A Real World Success: Wellness

Manatee County Schools Wellness Program Detects Deadly Disease

BRADENTON — A Manatee County teacher credits her job for saving her life.

“Without it, there’s a good possibility that I wouldn’t be sitting here,” said Ellen Binder, a reading teacher at King Middle School in Bradenton.

Binder said that after taking a free routine wellness exam the district provides to teachers on the job, she discovered she had a life-threatening disease.

“Over and over again, the doctors told me that this was an unusual occurrence,” Binder said. “To be able to detect something like this without symptoms was rare.”

Tests revealed Binder had early stages of pancreatic cancer. It’s a disease that typically has a poor prognosis.

Advanced registered nurse practitioner Kim Sand, who works in Bradenton, said Binder is extremely lucky.

“That’s very rare you find that one early,” Sand said.

Most people diagnosed with pancreatic cancer do not discover it until it’s advanced and typically do not survive. Binder is now cancer free.

She’s sharing her story in hopes of helping others.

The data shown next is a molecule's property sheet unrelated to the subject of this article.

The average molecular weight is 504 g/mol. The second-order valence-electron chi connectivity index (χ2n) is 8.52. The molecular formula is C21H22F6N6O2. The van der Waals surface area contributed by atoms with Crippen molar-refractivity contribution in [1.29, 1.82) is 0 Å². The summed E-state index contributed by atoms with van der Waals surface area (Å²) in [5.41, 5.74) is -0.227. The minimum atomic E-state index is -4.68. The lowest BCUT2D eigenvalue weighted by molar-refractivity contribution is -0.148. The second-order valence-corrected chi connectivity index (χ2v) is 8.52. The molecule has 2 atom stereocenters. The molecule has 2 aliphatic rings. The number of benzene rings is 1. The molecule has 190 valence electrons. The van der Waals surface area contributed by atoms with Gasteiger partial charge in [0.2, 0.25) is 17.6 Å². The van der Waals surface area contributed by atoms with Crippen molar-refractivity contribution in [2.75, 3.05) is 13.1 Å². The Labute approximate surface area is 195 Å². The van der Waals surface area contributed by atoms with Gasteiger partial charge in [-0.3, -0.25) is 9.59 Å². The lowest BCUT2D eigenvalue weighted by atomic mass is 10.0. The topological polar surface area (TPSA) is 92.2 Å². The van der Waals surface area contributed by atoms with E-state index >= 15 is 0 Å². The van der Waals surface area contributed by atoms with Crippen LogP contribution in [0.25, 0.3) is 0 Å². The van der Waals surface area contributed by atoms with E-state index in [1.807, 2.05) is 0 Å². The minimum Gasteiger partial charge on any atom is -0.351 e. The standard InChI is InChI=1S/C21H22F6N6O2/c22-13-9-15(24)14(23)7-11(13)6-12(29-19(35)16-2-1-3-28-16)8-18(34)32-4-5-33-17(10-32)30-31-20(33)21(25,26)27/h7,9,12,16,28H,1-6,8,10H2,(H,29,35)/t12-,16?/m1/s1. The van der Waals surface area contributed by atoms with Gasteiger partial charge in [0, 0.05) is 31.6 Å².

She’s also urging teachers and staff to take advantage of this program.

Jackie Timms, the school nurse at King, said those who already have are thankful they did.

“It’s really identified a lot of medical problems that the staff was not aware they had,” Timms said.

It’s a success story that reminds everyone about the importance of getting a wellness exam every year.

“The leading causes of mortality in the United States are heart disease, stroke, cancer and diabetes,” Sand said. “These diseases can be identified early through screenings and wellness exams.”

The exams are offered at each school site. They used to be federally funded by the Retiree Drug Subsidy program. District officials say this program has been discontinued.

As a result, the Manatee County school district now pays for the screenings, which cost approximately $67 dollars each, with funds from the self-insured medical plan.

The screenings are limited to the first 30 employees that sign up at each location.

via Bay News 9